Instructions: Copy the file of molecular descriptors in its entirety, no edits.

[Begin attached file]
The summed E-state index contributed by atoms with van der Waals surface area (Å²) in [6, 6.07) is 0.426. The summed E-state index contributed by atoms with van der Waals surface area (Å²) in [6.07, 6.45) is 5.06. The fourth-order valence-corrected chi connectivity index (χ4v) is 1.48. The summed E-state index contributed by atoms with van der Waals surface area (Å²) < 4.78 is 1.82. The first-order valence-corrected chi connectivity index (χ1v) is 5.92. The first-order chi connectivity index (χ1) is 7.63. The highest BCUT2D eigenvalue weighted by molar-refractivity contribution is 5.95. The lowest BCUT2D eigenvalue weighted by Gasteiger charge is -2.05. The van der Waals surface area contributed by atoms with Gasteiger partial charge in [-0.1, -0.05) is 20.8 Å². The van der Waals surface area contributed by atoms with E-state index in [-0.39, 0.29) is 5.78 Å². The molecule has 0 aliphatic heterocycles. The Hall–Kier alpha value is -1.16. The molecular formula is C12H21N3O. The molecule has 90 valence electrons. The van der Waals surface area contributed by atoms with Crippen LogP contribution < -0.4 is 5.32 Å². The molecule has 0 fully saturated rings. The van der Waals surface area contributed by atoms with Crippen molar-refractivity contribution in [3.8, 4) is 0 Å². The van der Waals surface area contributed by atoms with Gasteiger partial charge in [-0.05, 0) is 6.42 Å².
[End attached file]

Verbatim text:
The summed E-state index contributed by atoms with van der Waals surface area (Å²) in [6, 6.07) is 0.426. The summed E-state index contributed by atoms with van der Waals surface area (Å²) in [6.07, 6.45) is 5.06. The fourth-order valence-corrected chi connectivity index (χ4v) is 1.48. The summed E-state index contributed by atoms with van der Waals surface area (Å²) < 4.78 is 1.82. The first-order valence-corrected chi connectivity index (χ1v) is 5.92. The first-order chi connectivity index (χ1) is 7.63. The highest BCUT2D eigenvalue weighted by molar-refractivity contribution is 5.95. The lowest BCUT2D eigenvalue weighted by Gasteiger charge is -2.05. The van der Waals surface area contributed by atoms with Gasteiger partial charge in [-0.1, -0.05) is 20.8 Å². The van der Waals surface area contributed by atoms with E-state index in [-0.39, 0.29) is 5.78 Å². The molecule has 0 aliphatic heterocycles. The Hall–Kier alpha value is -1.16. The molecular formula is C12H21N3O. The molecule has 90 valence electrons. The van der Waals surface area contributed by atoms with Crippen LogP contribution < -0.4 is 5.32 Å². The molecule has 0 fully saturated rings. The van der Waals surface area contributed by atoms with Crippen molar-refractivity contribution in [3.8, 4) is 0 Å². The van der Waals surface area contributed by atoms with Gasteiger partial charge in [-0.05, 0) is 6.42 Å².